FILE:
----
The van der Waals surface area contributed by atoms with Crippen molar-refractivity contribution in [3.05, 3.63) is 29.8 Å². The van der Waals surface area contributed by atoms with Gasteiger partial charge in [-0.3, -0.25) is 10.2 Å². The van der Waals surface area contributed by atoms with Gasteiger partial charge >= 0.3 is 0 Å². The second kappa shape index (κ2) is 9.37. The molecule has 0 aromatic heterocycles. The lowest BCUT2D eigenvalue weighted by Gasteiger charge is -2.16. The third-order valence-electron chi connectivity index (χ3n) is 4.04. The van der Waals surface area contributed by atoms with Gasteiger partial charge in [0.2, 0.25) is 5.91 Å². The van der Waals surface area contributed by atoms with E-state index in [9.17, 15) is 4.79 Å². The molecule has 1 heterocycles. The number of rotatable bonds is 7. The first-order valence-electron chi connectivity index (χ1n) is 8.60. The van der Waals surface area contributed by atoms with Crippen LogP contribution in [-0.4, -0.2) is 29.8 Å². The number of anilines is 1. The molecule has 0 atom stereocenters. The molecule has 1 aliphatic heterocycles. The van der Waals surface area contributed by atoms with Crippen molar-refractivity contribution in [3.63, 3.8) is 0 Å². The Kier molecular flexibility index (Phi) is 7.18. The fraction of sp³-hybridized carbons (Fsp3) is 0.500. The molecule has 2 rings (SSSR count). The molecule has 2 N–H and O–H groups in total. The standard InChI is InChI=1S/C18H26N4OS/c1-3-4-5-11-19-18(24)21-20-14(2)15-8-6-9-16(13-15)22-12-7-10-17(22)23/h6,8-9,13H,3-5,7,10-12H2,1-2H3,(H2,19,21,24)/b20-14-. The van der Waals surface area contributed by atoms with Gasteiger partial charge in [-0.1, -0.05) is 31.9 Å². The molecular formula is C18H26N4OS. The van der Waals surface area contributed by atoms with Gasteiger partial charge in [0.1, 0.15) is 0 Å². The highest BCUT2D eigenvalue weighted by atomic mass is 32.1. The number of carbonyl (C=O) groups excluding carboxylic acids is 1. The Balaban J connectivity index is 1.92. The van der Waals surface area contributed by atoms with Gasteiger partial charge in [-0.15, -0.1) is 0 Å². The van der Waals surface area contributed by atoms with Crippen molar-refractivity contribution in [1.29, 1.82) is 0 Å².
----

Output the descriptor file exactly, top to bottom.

The van der Waals surface area contributed by atoms with Crippen molar-refractivity contribution in [3.05, 3.63) is 29.8 Å². The van der Waals surface area contributed by atoms with Gasteiger partial charge in [-0.3, -0.25) is 10.2 Å². The van der Waals surface area contributed by atoms with Gasteiger partial charge >= 0.3 is 0 Å². The second kappa shape index (κ2) is 9.37. The molecule has 0 aromatic heterocycles. The lowest BCUT2D eigenvalue weighted by Gasteiger charge is -2.16. The third-order valence-electron chi connectivity index (χ3n) is 4.04. The van der Waals surface area contributed by atoms with Gasteiger partial charge in [0.2, 0.25) is 5.91 Å². The van der Waals surface area contributed by atoms with E-state index in [9.17, 15) is 4.79 Å². The molecule has 1 heterocycles. The number of rotatable bonds is 7. The first-order valence-electron chi connectivity index (χ1n) is 8.60. The van der Waals surface area contributed by atoms with Crippen LogP contribution in [-0.4, -0.2) is 29.8 Å². The number of anilines is 1. The molecule has 0 atom stereocenters. The molecule has 1 aliphatic heterocycles. The van der Waals surface area contributed by atoms with Crippen molar-refractivity contribution in [3.63, 3.8) is 0 Å². The Kier molecular flexibility index (Phi) is 7.18. The fraction of sp³-hybridized carbons (Fsp3) is 0.500. The molecule has 2 rings (SSSR count). The molecule has 2 N–H and O–H groups in total. The standard InChI is InChI=1S/C18H26N4OS/c1-3-4-5-11-19-18(24)21-20-14(2)15-8-6-9-16(13-15)22-12-7-10-17(22)23/h6,8-9,13H,3-5,7,10-12H2,1-2H3,(H2,19,21,24)/b20-14-. The van der Waals surface area contributed by atoms with Gasteiger partial charge in [-0.1, -0.05) is 31.9 Å². The molecular formula is C18H26N4OS. The van der Waals surface area contributed by atoms with Gasteiger partial charge in [0.1, 0.15) is 0 Å². The highest BCUT2D eigenvalue weighted by atomic mass is 32.1. The number of carbonyl (C=O) groups excluding carboxylic acids is 1. The Balaban J connectivity index is 1.92. The van der Waals surface area contributed by atoms with Gasteiger partial charge in [-0.15, -0.1) is 0 Å². The van der Waals surface area contributed by atoms with Crippen molar-refractivity contribution in [1.29, 1.82) is 0 Å².